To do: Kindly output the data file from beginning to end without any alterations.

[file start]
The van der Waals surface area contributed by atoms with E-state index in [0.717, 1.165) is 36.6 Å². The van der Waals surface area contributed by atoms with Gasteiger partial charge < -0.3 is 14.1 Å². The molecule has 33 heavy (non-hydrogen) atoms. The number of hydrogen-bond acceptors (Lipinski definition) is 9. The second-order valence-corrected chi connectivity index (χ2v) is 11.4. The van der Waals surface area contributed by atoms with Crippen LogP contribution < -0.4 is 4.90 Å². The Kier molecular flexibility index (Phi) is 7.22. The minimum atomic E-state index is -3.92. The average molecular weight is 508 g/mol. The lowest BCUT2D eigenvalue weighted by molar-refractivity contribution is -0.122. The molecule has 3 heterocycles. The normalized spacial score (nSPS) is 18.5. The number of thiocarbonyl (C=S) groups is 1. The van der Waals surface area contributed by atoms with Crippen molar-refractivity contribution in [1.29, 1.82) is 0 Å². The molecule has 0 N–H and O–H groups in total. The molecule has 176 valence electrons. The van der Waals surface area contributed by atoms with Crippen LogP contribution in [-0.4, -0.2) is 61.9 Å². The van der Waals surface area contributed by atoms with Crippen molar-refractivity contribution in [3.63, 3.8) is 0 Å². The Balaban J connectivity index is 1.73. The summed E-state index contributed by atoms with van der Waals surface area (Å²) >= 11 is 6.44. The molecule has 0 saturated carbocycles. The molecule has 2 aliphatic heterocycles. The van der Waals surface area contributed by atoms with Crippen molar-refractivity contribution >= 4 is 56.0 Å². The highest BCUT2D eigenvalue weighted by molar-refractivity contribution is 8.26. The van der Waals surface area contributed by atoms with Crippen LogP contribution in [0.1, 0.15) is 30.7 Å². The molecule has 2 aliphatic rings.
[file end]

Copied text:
The van der Waals surface area contributed by atoms with E-state index in [0.717, 1.165) is 36.6 Å². The van der Waals surface area contributed by atoms with Gasteiger partial charge < -0.3 is 14.1 Å². The molecule has 33 heavy (non-hydrogen) atoms. The number of hydrogen-bond acceptors (Lipinski definition) is 9. The second-order valence-corrected chi connectivity index (χ2v) is 11.4. The van der Waals surface area contributed by atoms with Crippen LogP contribution < -0.4 is 4.90 Å². The Kier molecular flexibility index (Phi) is 7.22. The minimum atomic E-state index is -3.92. The average molecular weight is 508 g/mol. The lowest BCUT2D eigenvalue weighted by molar-refractivity contribution is -0.122. The molecule has 3 heterocycles. The normalized spacial score (nSPS) is 18.5. The number of thiocarbonyl (C=S) groups is 1. The van der Waals surface area contributed by atoms with Crippen molar-refractivity contribution in [1.29, 1.82) is 0 Å². The molecule has 0 N–H and O–H groups in total. The molecule has 176 valence electrons. The van der Waals surface area contributed by atoms with Crippen LogP contribution in [-0.4, -0.2) is 61.9 Å². The van der Waals surface area contributed by atoms with Crippen molar-refractivity contribution in [3.63, 3.8) is 0 Å². The Balaban J connectivity index is 1.73. The summed E-state index contributed by atoms with van der Waals surface area (Å²) >= 11 is 6.44. The molecule has 0 saturated carbocycles. The molecule has 2 aliphatic heterocycles. The van der Waals surface area contributed by atoms with Crippen molar-refractivity contribution >= 4 is 56.0 Å². The highest BCUT2D eigenvalue weighted by molar-refractivity contribution is 8.26. The van der Waals surface area contributed by atoms with Crippen LogP contribution in [0.1, 0.15) is 30.7 Å². The molecule has 2 aliphatic rings.